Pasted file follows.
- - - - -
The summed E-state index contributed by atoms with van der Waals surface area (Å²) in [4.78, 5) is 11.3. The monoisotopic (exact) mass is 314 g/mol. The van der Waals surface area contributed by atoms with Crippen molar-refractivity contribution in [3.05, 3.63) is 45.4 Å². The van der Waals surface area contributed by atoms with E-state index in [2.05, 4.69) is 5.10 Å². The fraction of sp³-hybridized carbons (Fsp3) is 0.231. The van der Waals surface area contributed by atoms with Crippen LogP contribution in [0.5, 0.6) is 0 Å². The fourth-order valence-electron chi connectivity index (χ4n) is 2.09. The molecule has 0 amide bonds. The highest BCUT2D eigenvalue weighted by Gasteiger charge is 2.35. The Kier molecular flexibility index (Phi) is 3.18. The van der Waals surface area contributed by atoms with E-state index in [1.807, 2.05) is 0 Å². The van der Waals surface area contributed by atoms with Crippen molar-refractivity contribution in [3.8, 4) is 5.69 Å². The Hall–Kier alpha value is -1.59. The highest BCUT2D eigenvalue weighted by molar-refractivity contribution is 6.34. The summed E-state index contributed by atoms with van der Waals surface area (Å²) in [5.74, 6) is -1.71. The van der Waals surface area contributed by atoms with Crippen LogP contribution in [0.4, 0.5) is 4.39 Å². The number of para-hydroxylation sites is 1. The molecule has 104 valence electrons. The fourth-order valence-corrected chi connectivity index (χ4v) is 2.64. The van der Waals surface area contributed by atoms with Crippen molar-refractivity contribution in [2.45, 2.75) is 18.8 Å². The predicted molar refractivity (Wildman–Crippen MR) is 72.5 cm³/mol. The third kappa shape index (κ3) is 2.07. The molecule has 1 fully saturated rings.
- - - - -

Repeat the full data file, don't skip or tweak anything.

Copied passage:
The summed E-state index contributed by atoms with van der Waals surface area (Å²) in [4.78, 5) is 11.3. The monoisotopic (exact) mass is 314 g/mol. The van der Waals surface area contributed by atoms with Crippen molar-refractivity contribution in [3.05, 3.63) is 45.4 Å². The van der Waals surface area contributed by atoms with E-state index in [2.05, 4.69) is 5.10 Å². The fraction of sp³-hybridized carbons (Fsp3) is 0.231. The van der Waals surface area contributed by atoms with Crippen LogP contribution in [0.5, 0.6) is 0 Å². The fourth-order valence-electron chi connectivity index (χ4n) is 2.09. The molecule has 0 amide bonds. The highest BCUT2D eigenvalue weighted by Gasteiger charge is 2.35. The Kier molecular flexibility index (Phi) is 3.18. The van der Waals surface area contributed by atoms with E-state index in [1.807, 2.05) is 0 Å². The van der Waals surface area contributed by atoms with Crippen molar-refractivity contribution in [3.8, 4) is 5.69 Å². The Hall–Kier alpha value is -1.59. The highest BCUT2D eigenvalue weighted by molar-refractivity contribution is 6.34. The summed E-state index contributed by atoms with van der Waals surface area (Å²) in [5.74, 6) is -1.71. The van der Waals surface area contributed by atoms with Crippen LogP contribution in [0.4, 0.5) is 4.39 Å². The number of para-hydroxylation sites is 1. The molecule has 104 valence electrons. The fourth-order valence-corrected chi connectivity index (χ4v) is 2.64. The van der Waals surface area contributed by atoms with Crippen molar-refractivity contribution in [2.45, 2.75) is 18.8 Å². The predicted molar refractivity (Wildman–Crippen MR) is 72.5 cm³/mol. The third kappa shape index (κ3) is 2.07. The molecule has 1 fully saturated rings.